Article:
Japanese is full of English words and phrases. Many of them are simply borrowed from English (in much the same way English speakers who don’t speak any French or German will say “C'est la vie” or “Gesundheit” or “Adiós”), but others are combinations or have meanings unique to Japan. They are called 和製英語: Made-in-Japan English. For most Japanese people it is impossible to distinguish between English and Made-in-Japan English, and talking about the differences is a popular talk-show or educational broadcast topic. Sometimes the differences spring from the era a word was introduced into Japanese. Some words meant something different in nineteenth century than they do in the twenty-first, but in Japan it remains frozen in time. In other cases the basic meaning has spun new connotations: smart, as in “smartly dressed”, has come to mean “thin” in Japanese while the more common usage in English is to express intelligence. Other words have been used in promotional ways that have warped their meanings, for example “mansion” to refer to a concrete apartment building. My favourites, however, are the true Japanese originals. See if you can figure these out (no cheating, answers at the end of the post):
Less charming but becoming increasingly burned into my brain is a particularly Japanese version of English sentence structure. For over two hundred years Japanese students have studied English by translating sentences in and out of Japanese. This has led to textbooks full of thoroughly unnatural English passages that follow Japanese word order or common phraseologies. The most frustrating of these for me (teaching Junior High) are the use of “let’s”, “enjoy” and rhetorical questions. In Japanese volitional verbs conjugate to ～しょう, which is translated into English as “let’s ~”. This is fine in sentences like “let’s get a drink” but in Japanese it’s used for a much wider range of situations, including “shall I ~?” and giving instructions. The “us” in “let’s” is largely ignored, leading to peculiar sentences such as “let’s go with us”, “let’s open your textbook” and “let’s call you tomorrow?” Even more awkward is when 頑張る, usually translated as “do one’s best” is used in the volitional (頑張りましょう, one of the most frequently used expressions in any Japanese school) and becomes “let’s do your best” or “let’s do my best”. In one particularly awkward conversation at a work party a JTE who was waxing lyrical about the joys of parenthood turned to me and said “Let’s make a baby!” Then, sensing that it was not exactly what he had wanted to say, corrected himself to “Let’s make a baby with your husband!” There’s also a generally acceptance that adding “let’s” to a present-participial verb makes an invitation: “let’s dancing” or “let’s walking”.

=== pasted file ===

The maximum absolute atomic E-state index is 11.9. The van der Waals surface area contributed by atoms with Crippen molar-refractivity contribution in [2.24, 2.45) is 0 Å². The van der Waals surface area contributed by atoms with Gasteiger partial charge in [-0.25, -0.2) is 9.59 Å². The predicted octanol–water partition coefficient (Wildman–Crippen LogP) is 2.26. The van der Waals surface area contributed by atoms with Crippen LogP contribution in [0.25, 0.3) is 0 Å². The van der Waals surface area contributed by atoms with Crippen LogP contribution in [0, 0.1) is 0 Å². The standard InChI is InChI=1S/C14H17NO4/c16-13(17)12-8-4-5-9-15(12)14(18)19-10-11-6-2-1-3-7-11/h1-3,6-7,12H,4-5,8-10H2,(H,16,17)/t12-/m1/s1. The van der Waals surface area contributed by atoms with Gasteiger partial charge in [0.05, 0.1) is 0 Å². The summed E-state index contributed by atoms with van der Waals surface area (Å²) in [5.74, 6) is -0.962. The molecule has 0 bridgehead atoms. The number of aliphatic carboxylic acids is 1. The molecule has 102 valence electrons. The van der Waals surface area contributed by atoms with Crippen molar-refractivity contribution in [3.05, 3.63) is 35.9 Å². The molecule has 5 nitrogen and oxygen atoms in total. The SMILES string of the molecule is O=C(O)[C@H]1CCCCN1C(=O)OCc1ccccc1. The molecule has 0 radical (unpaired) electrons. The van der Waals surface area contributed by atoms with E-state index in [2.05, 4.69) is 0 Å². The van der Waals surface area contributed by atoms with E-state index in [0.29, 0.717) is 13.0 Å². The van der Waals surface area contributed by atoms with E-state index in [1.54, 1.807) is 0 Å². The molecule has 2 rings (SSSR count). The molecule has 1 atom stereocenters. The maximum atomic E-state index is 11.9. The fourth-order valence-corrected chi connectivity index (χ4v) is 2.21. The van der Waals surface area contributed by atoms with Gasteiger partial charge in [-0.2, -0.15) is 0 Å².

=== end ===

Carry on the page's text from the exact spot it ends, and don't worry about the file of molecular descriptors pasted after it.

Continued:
|Dansing a Go Santa picture courtesy of Kachiepamyu|
“Enjoy” is one of the first Japanese-English-isms to creep into unsuspecting expats’ vocabularies. It pops up everywhere, from “will you enjoy a picnic tomorrow?” to “do you enjoy karaoke every day?” through to the classic combo “let’s enjoying!” Enjoy is another victim of the translate-a-Japanese-word-with-no-direct-equivalent phenomenon: 楽しむ (to enjoy but also to anticipate or experience). “Enjoy” is synonymous with “do” for many Japanese speakers of English. I once tried to explain to a teacher that “do you enjoy karaoke every day?” is not actually asking someone if they do karaoke every day, it assumes that they do it every day and is asking if sometimes they don’t have fun. I wasn’t able to convince her.
Rhetorical questions are not as grammatically confusing but just… odd. Students are taught to include questions and repartition in every English speech, just like they would in Japanese, but the effect is not the same. The textbook my schools use actually has a list of these weird questions in an activity box labelled “make your presentation sound more natural”. Seriously?! These speeches come out as:
‘My Dream.’ Do you have a dream? I’m going to tell you about my dream. My dream is to be a pilot. Do you know why? It is because I like pilots. So, my dream is to become a pilot. I have dreamed it for a long time. Everyone, let’s treasure your dream.
This would probably win an essay contest. I might actually pursue a future career in textbook publishing.
"Handle Keeper" is a designated driver, the person who doesn't drink
"Cunning Paper" is a cheat sheet, a list of answers smuggled into a test
"Silver Seat" is the seat reserved for the elderly on public transport"Paper Driver" is someone who has a license but never actually drives